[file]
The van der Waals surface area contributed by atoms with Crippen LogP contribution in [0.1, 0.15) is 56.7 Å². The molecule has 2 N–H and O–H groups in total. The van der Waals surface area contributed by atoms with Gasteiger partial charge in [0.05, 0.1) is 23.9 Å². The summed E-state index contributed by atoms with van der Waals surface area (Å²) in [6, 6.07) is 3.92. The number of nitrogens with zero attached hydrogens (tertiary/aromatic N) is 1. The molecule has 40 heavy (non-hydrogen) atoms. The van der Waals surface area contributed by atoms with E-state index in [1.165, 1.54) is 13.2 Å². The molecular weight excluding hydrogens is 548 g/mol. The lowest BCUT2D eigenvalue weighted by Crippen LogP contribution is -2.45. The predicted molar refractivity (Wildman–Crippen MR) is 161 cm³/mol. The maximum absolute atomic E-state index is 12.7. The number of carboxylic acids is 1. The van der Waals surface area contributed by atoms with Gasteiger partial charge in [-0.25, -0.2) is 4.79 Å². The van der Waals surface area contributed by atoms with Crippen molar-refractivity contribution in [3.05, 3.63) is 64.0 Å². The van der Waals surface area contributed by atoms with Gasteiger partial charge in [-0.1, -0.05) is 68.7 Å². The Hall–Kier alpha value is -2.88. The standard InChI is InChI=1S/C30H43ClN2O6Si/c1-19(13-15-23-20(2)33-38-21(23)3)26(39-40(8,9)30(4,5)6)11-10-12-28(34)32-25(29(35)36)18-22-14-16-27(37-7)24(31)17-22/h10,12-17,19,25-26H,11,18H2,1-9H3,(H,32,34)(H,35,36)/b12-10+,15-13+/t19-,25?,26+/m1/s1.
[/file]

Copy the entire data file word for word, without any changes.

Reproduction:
The van der Waals surface area contributed by atoms with Crippen LogP contribution in [0.1, 0.15) is 56.7 Å². The molecule has 2 N–H and O–H groups in total. The van der Waals surface area contributed by atoms with Gasteiger partial charge in [0.05, 0.1) is 23.9 Å². The summed E-state index contributed by atoms with van der Waals surface area (Å²) in [6, 6.07) is 3.92. The number of nitrogens with zero attached hydrogens (tertiary/aromatic N) is 1. The molecule has 40 heavy (non-hydrogen) atoms. The van der Waals surface area contributed by atoms with E-state index in [1.165, 1.54) is 13.2 Å². The molecular weight excluding hydrogens is 548 g/mol. The lowest BCUT2D eigenvalue weighted by Crippen LogP contribution is -2.45. The predicted molar refractivity (Wildman–Crippen MR) is 161 cm³/mol. The maximum absolute atomic E-state index is 12.7. The number of carboxylic acids is 1. The van der Waals surface area contributed by atoms with Gasteiger partial charge in [-0.25, -0.2) is 4.79 Å². The van der Waals surface area contributed by atoms with Crippen molar-refractivity contribution in [3.05, 3.63) is 64.0 Å². The van der Waals surface area contributed by atoms with Gasteiger partial charge in [-0.1, -0.05) is 68.7 Å². The Hall–Kier alpha value is -2.88. The standard InChI is InChI=1S/C30H43ClN2O6Si/c1-19(13-15-23-20(2)33-38-21(23)3)26(39-40(8,9)30(4,5)6)11-10-12-28(34)32-25(29(35)36)18-22-14-16-27(37-7)24(31)17-22/h10,12-17,19,25-26H,11,18H2,1-9H3,(H,32,34)(H,35,36)/b12-10+,15-13+/t19-,25?,26+/m1/s1.